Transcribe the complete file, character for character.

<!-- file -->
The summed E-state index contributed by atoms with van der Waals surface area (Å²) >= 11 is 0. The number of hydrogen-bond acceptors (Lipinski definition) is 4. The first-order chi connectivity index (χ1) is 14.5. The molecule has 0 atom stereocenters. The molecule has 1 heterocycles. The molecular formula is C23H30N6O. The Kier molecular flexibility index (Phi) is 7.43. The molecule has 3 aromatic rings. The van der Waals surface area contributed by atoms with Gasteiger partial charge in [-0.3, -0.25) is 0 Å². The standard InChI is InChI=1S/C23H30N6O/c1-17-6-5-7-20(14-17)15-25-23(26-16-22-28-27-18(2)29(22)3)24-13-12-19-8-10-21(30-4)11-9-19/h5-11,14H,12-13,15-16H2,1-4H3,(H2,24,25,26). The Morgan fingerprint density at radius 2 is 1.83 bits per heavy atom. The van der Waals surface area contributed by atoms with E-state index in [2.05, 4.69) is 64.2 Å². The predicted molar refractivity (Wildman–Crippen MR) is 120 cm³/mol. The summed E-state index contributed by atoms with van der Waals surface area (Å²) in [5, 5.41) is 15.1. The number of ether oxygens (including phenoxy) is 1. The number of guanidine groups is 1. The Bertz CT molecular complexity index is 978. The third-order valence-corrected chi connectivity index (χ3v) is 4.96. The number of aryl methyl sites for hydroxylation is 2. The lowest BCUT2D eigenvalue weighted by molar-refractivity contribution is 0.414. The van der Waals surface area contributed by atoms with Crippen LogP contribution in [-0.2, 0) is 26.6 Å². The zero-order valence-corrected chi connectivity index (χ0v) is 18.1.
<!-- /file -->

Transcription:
The summed E-state index contributed by atoms with van der Waals surface area (Å²) >= 11 is 0. The number of hydrogen-bond acceptors (Lipinski definition) is 4. The first-order chi connectivity index (χ1) is 14.5. The molecule has 0 atom stereocenters. The molecule has 1 heterocycles. The molecular formula is C23H30N6O. The Kier molecular flexibility index (Phi) is 7.43. The molecule has 3 aromatic rings. The van der Waals surface area contributed by atoms with Gasteiger partial charge in [-0.3, -0.25) is 0 Å². The standard InChI is InChI=1S/C23H30N6O/c1-17-6-5-7-20(14-17)15-25-23(26-16-22-28-27-18(2)29(22)3)24-13-12-19-8-10-21(30-4)11-9-19/h5-11,14H,12-13,15-16H2,1-4H3,(H2,24,25,26). The Morgan fingerprint density at radius 2 is 1.83 bits per heavy atom. The van der Waals surface area contributed by atoms with E-state index in [2.05, 4.69) is 64.2 Å². The predicted molar refractivity (Wildman–Crippen MR) is 120 cm³/mol. The summed E-state index contributed by atoms with van der Waals surface area (Å²) in [5, 5.41) is 15.1. The number of ether oxygens (including phenoxy) is 1. The number of guanidine groups is 1. The Bertz CT molecular complexity index is 978. The third-order valence-corrected chi connectivity index (χ3v) is 4.96. The number of aryl methyl sites for hydroxylation is 2. The lowest BCUT2D eigenvalue weighted by molar-refractivity contribution is 0.414. The van der Waals surface area contributed by atoms with Crippen LogP contribution in [-0.2, 0) is 26.6 Å². The zero-order valence-corrected chi connectivity index (χ0v) is 18.1.